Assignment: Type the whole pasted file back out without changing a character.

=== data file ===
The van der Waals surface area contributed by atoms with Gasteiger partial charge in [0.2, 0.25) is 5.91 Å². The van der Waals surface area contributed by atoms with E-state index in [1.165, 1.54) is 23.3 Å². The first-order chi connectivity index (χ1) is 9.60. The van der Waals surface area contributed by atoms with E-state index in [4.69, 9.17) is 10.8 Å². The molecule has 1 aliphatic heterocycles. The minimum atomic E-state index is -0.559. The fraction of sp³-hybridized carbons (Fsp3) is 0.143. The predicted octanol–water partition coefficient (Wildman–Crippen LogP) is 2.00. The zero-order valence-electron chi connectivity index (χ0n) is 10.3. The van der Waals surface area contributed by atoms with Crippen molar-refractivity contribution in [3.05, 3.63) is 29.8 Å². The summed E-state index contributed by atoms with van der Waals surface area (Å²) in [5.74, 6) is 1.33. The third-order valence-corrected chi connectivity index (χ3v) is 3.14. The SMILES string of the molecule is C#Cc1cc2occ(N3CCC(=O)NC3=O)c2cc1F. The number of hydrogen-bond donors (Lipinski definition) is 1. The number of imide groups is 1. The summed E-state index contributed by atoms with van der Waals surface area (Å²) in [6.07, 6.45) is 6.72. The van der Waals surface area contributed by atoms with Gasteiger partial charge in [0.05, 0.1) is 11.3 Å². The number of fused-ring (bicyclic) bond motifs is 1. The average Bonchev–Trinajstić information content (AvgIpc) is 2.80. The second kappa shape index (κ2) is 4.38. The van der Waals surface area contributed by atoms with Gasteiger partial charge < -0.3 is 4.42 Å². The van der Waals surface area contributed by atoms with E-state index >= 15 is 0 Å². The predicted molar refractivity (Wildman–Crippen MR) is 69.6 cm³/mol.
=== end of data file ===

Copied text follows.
The van der Waals surface area contributed by atoms with Gasteiger partial charge in [0.2, 0.25) is 5.91 Å². The van der Waals surface area contributed by atoms with E-state index in [1.165, 1.54) is 23.3 Å². The first-order chi connectivity index (χ1) is 9.60. The van der Waals surface area contributed by atoms with E-state index in [4.69, 9.17) is 10.8 Å². The molecule has 1 aliphatic heterocycles. The minimum atomic E-state index is -0.559. The fraction of sp³-hybridized carbons (Fsp3) is 0.143. The predicted octanol–water partition coefficient (Wildman–Crippen LogP) is 2.00. The zero-order valence-electron chi connectivity index (χ0n) is 10.3. The van der Waals surface area contributed by atoms with Crippen molar-refractivity contribution in [3.05, 3.63) is 29.8 Å². The summed E-state index contributed by atoms with van der Waals surface area (Å²) in [5.74, 6) is 1.33. The third-order valence-corrected chi connectivity index (χ3v) is 3.14. The SMILES string of the molecule is C#Cc1cc2occ(N3CCC(=O)NC3=O)c2cc1F. The number of hydrogen-bond donors (Lipinski definition) is 1. The number of imide groups is 1. The summed E-state index contributed by atoms with van der Waals surface area (Å²) in [6.07, 6.45) is 6.72. The van der Waals surface area contributed by atoms with Gasteiger partial charge in [0.05, 0.1) is 11.3 Å². The number of fused-ring (bicyclic) bond motifs is 1. The average Bonchev–Trinajstić information content (AvgIpc) is 2.80. The second kappa shape index (κ2) is 4.38. The van der Waals surface area contributed by atoms with Gasteiger partial charge < -0.3 is 4.42 Å². The van der Waals surface area contributed by atoms with E-state index >= 15 is 0 Å². The predicted molar refractivity (Wildman–Crippen MR) is 69.6 cm³/mol.